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Hur Jin-ho



Run time:

1h 46m

Stunningly crafted and tenderly portrayed, a man and woman meet in the hospital and discover their critically injured partners are having an affair

The temptation to take the emotional weight of betrayal and death, and transform it into an impassioned melodrama have been avoided in April Snow.

Instead, we are given a more restrained and subtle treatment of some highly charged issues. This is achieved through filmmaking which focuses on it superb aesthetics and character-building.

The natural performances of our two leads ties this all together, allowing us to gently slide into their lives, the pain they feel and the impossible decisions they must make.

The premise is by no means unique, having been touched in features such as the US’ Random Hearts (1999) and Hong Kong’s In the Mood for Love (2000). However, there is a Korean foundation to the issues here and they are uniquely crafted.

Event lighting technician In-Soo (Bae Yong-joon) is called away from gig preparation after his wife Sujin (Im Sang-hyo) is involved in a car accident in Sam-chuk. When he arrives at the hospital he meets Seo-Young (Son Ye-jin), who has rushed there on account of her husband, Kyung-Ho, also being in the car.

It soon becomes apparent that their partners were having an affair, leaving In-Soo and Seo-Young to initially start an awkward connection as they stay in a nearby hotel and await news of their partners’ recoveries.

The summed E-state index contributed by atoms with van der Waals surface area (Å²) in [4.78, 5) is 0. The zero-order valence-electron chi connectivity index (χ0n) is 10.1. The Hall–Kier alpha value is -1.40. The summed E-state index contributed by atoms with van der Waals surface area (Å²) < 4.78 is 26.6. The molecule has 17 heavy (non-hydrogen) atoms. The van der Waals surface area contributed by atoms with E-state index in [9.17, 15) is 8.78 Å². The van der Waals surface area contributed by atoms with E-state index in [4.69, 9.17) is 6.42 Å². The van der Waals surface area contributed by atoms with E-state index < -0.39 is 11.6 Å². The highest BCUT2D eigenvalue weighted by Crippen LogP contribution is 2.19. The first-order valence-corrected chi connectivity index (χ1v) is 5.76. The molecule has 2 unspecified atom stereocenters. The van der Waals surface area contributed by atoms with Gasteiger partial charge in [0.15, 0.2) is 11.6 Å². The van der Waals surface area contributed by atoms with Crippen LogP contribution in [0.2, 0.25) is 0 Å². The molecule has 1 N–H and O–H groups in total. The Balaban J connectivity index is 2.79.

The pair begin to bond over the unique pain of their matching situations. The pain of seeing their partners close to death, the betrayal and anger they feel over the affairs. The pair are soon pulled closer together, but as their partners’ recoveries progress they are left with even more painful decisions to make.

April Snow is a film punctuated with excellently understated moments of tenderness. In one scene, as In-Soo and Seo-Young get to know each other they discuss their work. When Seo-Young coyly announces she works as a housewife, In-Soo supportively mentions how tough that is for her. She smiles back, beaming at her recognition, something we assume she has not enjoyed from her husband.

It would say too much to mention a later scene, but it takes a big reveal moment and allows it to be played out with muffled cries from a room with its door closing.

The anger at their collective betrayal and the confusion over their new connection places them between the rock of loyalty and the hard place of exciting new horizons.

As an audience we feel the disorientating confusion this situation creates. While we do not witness their past relationships, just this budding onscreen one, we realise the conundrum the recovery of their partners will present.

We are left with a film of poetic depth with a genuine ability to move. One that tackles the big ticket emotions of love, loyalty, betrayal and even death in a measured and adroit fashion. This is a film that truly deserves broader appreciation.

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